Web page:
In the summer of Spider-Man, it's hard not to see Robert Ludlum's famous Jason Bourne for what he is — a super hero for readers who have outgrown four-color Spandex chronicles. Bourne is as much a model of male perfection as Peter Parker — mind like a steel trap, reflexes measured in nanoseconds, full complement of martial arts skills. Ludlum, knowing that his über-man needs a nearly-magical origin that's not quite as fantastic as a radioactive spider bite, explains Bourne's powers by making him a spy so elite he's unknown even to the FBI; trouble is, folks with that kind of pedigree do some unpleasant things for a living. The author resolves that moral dilemma — you don't get to a Ludlum/Clancy level of mainstream success by asking readers to identify with a heartless assassin — by making his character an amnesiac, with all the skill of a black ops agent and none of the messy guilt to carry around. The viewer, living Bourne's life vicariously, gets to have his cake and eat it, too.
Matt Damon, who in movies such as Good Will Hunting and The Talented Mr. Ripley has always been convincing playing unusually smart men, is a perfect match for the role, thanks to both his intellect and the boyish innocence he carries with him. It helps sell the notion that Bourne has totally lost contact with the side of himself that once killed strangers on command.
A tantalizing glimpse of what he once was is provided by Clive Owen (of Croupier), one of the agents sent to kill Bourne; Owen is the epitome of icy cool, never speaking until his last, oddly touching scene. (A nice in-joke: Owen, who starred in the series of short films commissioned by BMW last year from highbrow directors, jumps into this film's action behind the wheel of a Beemer.)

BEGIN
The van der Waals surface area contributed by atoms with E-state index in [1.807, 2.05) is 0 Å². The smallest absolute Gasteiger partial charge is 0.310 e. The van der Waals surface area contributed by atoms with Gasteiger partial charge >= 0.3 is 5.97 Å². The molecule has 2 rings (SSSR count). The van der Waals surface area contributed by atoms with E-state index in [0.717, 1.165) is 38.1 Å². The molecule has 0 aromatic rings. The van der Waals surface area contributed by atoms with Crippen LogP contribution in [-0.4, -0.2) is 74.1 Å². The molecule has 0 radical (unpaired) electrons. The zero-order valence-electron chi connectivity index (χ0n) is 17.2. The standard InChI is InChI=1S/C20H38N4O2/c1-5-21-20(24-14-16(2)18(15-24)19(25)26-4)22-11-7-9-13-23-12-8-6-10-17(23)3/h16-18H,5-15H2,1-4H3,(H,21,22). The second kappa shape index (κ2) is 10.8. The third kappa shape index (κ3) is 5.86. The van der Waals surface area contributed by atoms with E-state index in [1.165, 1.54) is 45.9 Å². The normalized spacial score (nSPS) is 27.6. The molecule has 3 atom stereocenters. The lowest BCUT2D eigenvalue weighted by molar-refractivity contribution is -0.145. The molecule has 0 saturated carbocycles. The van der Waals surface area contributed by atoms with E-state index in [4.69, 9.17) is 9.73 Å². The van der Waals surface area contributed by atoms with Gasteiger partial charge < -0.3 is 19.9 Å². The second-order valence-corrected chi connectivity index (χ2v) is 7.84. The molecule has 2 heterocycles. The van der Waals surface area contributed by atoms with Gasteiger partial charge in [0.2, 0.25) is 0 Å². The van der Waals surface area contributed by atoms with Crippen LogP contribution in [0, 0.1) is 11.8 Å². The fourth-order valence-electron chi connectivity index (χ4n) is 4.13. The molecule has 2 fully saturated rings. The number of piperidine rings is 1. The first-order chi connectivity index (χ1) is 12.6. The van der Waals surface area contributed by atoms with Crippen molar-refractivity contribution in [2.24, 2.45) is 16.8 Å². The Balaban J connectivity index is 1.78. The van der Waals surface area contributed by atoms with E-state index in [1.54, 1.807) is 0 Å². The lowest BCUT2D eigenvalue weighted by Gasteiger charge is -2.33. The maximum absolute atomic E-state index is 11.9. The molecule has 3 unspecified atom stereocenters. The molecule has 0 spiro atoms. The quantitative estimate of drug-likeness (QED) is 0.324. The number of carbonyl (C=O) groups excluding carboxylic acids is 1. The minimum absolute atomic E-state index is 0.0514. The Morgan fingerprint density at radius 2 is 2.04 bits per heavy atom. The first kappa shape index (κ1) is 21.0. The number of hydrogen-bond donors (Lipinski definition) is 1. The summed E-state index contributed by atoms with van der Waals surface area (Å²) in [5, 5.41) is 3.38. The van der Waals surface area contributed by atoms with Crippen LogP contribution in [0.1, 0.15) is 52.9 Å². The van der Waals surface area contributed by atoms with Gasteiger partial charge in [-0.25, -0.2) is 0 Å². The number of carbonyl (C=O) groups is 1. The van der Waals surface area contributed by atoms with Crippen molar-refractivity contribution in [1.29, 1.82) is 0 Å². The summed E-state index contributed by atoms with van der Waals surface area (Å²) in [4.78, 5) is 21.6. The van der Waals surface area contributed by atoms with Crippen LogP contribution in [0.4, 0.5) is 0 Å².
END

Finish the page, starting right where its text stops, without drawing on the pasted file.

Director Doug Liman, whose Swingers gave no indication he'd be suited for this sort of thriller, does an admirable job here, bringing a number of sequences to life with wit and imagination. In one, Bourne clings to the side of a building (like a spider, you might say ...) and Liman's camera perches below him just after a high angle — conferring a sense of weight to the man on the ledge just as featherweight snowflakes shake off it and drift to the ground. In another sequence set in the countryside, Liman gives us a chase in which the hunter becomes the hunted, and the efficiency with which he conveys Bourne's thought process is truly graceful.
The director does make a couple of small fumbles: A car chase is broken into too many short shots, keeping it from feeling like the real thing; the music Liman chooses for many of the action scenes — watery techno here, generic hard rock there — lacks oomph. But those are minor complaints, and on the whole the moviemaking is quite impressive.
Though the film feels more action-heavy and less cloak-and-dagger than it might have in another era, Liman isn't afraid to let the action pause for a stretch every now and then, giving the tale a feeling of serious-mindedness you don't always get from these things. That seriousness is just the thing novelists like Ludlum have been using for years to help adults to enjoy their super hero stories without feeling like they're slumming.
The Bourne Identity
"Smart post-Cold War kicks"
Dir. Doug Liman; writ. Robert Ludlum (novel), Tony Gilroy et al; feat. Matt Damon, Franka Potente, Chris Cooper, Clive Owen, Brian Cox, Julia Stiles, Adewale Akinnuoye-Agbaje (PG-13)